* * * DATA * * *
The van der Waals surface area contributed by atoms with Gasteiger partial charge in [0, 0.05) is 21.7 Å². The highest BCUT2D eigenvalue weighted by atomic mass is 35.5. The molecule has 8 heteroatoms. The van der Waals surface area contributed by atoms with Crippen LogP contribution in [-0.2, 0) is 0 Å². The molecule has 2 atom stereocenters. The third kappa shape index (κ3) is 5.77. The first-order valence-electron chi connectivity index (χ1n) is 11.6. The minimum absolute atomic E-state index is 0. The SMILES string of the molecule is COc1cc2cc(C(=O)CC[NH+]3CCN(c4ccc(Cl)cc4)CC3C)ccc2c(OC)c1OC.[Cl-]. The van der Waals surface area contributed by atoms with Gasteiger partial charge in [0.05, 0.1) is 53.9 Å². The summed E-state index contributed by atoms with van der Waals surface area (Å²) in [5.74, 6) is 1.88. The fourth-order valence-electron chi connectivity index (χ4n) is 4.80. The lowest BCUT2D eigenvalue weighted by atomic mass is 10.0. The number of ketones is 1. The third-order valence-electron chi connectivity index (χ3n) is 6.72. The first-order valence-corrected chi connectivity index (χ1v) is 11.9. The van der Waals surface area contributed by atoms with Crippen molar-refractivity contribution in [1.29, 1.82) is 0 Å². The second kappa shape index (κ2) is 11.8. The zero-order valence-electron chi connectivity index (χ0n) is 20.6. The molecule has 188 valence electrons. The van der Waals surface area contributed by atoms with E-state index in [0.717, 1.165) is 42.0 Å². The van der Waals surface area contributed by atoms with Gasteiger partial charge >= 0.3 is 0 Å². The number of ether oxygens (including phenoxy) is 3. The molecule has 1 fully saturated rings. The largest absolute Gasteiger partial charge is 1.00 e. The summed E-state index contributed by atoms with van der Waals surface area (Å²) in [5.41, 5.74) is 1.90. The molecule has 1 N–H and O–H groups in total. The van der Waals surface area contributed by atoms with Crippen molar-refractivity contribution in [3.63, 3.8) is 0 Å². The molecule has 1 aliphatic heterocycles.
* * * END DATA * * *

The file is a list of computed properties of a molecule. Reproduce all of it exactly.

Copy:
The van der Waals surface area contributed by atoms with Gasteiger partial charge in [0, 0.05) is 21.7 Å². The highest BCUT2D eigenvalue weighted by atomic mass is 35.5. The molecule has 8 heteroatoms. The van der Waals surface area contributed by atoms with Crippen LogP contribution in [-0.2, 0) is 0 Å². The molecule has 2 atom stereocenters. The third kappa shape index (κ3) is 5.77. The first-order valence-electron chi connectivity index (χ1n) is 11.6. The minimum absolute atomic E-state index is 0. The SMILES string of the molecule is COc1cc2cc(C(=O)CC[NH+]3CCN(c4ccc(Cl)cc4)CC3C)ccc2c(OC)c1OC.[Cl-]. The van der Waals surface area contributed by atoms with Gasteiger partial charge in [0.05, 0.1) is 53.9 Å². The summed E-state index contributed by atoms with van der Waals surface area (Å²) in [5.74, 6) is 1.88. The fourth-order valence-electron chi connectivity index (χ4n) is 4.80. The lowest BCUT2D eigenvalue weighted by atomic mass is 10.0. The number of ketones is 1. The third-order valence-electron chi connectivity index (χ3n) is 6.72. The first-order valence-corrected chi connectivity index (χ1v) is 11.9. The van der Waals surface area contributed by atoms with Crippen molar-refractivity contribution in [1.29, 1.82) is 0 Å². The second kappa shape index (κ2) is 11.8. The zero-order valence-electron chi connectivity index (χ0n) is 20.6. The molecule has 188 valence electrons. The van der Waals surface area contributed by atoms with E-state index in [0.717, 1.165) is 42.0 Å². The van der Waals surface area contributed by atoms with Gasteiger partial charge >= 0.3 is 0 Å². The number of ether oxygens (including phenoxy) is 3. The molecule has 1 fully saturated rings. The largest absolute Gasteiger partial charge is 1.00 e. The summed E-state index contributed by atoms with van der Waals surface area (Å²) in [5.41, 5.74) is 1.90. The molecule has 1 N–H and O–H groups in total. The van der Waals surface area contributed by atoms with Crippen molar-refractivity contribution in [3.63, 3.8) is 0 Å². The molecule has 1 aliphatic heterocycles.